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Mol Biol Evol DOI:10.1093/molbev/msu396

Degeneration of the nonrecombining regions in the mating-type chromosomes of the anther-smut fungi.

Publication TypeJournal Article
Year of Publication2015
AuthorsFontanillas, E, Hood, ME, Badouin, H, Petit, E, Barbe, V, Gouzy, J, de Vienne, DM, Aguileta, G, Poulain, J, Wincker, P, Chen, Z, San Toh, S, Cuomo, CA, Perlin, MH, Gladieux, P, Giraud, T
JournalMol Biol Evol
Date Published2015 Apr
KeywordsBase Sequence, Basidiomycota, DNA Transposable Elements, Gene Deletion, Genes, Mating Type, Fungal, Molecular Sequence Data, Phylogeny, Recombination, Genetic, Sequence Analysis, DNA, Sex Chromosomes

Dimorphic mating-type chromosomes in fungi are excellent models for understanding the genomic consequences of recombination suppression. Their suppressed recombination and reduced effective population size are expected to limit the efficacy of natural selection, leading to genomic degeneration. Our aim was to identify the sequences of the mating-type chromosomes (a1 and a2) of the anther-smut fungi and to investigate degeneration in their nonrecombining regions. We used the haploid a1 Microbotryum lychnidis-dioicae reference genome sequence. The a1 and a2 mating-type chromosomes were both isolated electrophoretically and sequenced. Integration with restriction-digest optical maps identified regions of recombination and nonrecombination in the mating-type chromosomes. Genome sequence data were also obtained for 12 other Microbotryum species. We found strong evidence of degeneration across the genus in the nonrecombining regions of the mating-type chromosomes, with significantly higher rates of nonsynonymous substitution (dN/dS) than in nonmating-type chromosomes or in recombining regions of the mating-type chromosomes. The nonrecombining regions of the mating-type chromosomes also showed high transposable element content, weak gene expression, and gene losses. The levels of degeneration did not differ between the a1 and a2 mating-type chromosomes, consistent with the lack of homogametic/heterogametic asymmetry between them, and contrasting with X/Y or Z/W sex chromosomes.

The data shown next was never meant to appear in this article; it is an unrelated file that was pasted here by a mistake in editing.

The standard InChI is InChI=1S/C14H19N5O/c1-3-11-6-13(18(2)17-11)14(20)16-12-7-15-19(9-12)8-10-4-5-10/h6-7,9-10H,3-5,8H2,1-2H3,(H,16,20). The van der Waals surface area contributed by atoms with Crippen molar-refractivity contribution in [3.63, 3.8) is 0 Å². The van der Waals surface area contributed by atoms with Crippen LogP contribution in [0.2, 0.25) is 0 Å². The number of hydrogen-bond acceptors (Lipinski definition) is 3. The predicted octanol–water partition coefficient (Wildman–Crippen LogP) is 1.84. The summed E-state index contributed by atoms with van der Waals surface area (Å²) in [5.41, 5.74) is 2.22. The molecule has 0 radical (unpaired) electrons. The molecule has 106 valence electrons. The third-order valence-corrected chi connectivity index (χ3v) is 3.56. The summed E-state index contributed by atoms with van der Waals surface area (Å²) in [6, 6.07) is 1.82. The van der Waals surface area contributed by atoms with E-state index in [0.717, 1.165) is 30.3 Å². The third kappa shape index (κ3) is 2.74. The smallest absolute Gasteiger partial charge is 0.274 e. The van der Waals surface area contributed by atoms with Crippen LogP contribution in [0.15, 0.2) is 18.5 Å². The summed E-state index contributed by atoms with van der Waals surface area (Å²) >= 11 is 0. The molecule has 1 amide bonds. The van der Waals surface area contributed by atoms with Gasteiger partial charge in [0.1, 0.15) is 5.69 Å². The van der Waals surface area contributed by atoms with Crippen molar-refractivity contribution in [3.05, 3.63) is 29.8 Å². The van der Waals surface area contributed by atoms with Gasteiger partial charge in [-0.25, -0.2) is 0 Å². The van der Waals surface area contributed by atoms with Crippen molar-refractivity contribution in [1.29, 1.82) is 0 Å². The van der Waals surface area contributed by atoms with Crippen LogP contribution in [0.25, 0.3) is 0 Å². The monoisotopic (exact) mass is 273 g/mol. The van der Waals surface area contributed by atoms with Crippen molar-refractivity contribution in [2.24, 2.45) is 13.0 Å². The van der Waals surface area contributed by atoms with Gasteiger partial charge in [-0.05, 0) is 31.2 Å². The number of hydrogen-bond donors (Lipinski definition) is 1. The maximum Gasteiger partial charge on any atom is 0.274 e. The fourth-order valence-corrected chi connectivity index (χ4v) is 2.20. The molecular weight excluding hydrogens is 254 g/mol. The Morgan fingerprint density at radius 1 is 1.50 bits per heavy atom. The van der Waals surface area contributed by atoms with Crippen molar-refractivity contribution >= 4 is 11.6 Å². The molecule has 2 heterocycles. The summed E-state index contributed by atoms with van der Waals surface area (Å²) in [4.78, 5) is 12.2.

Alternate JournalMol. Biol. Evol.
PubMed ID25534033
PubMed Central IDPMC4379399
Grant List309403 / / European Research Council / International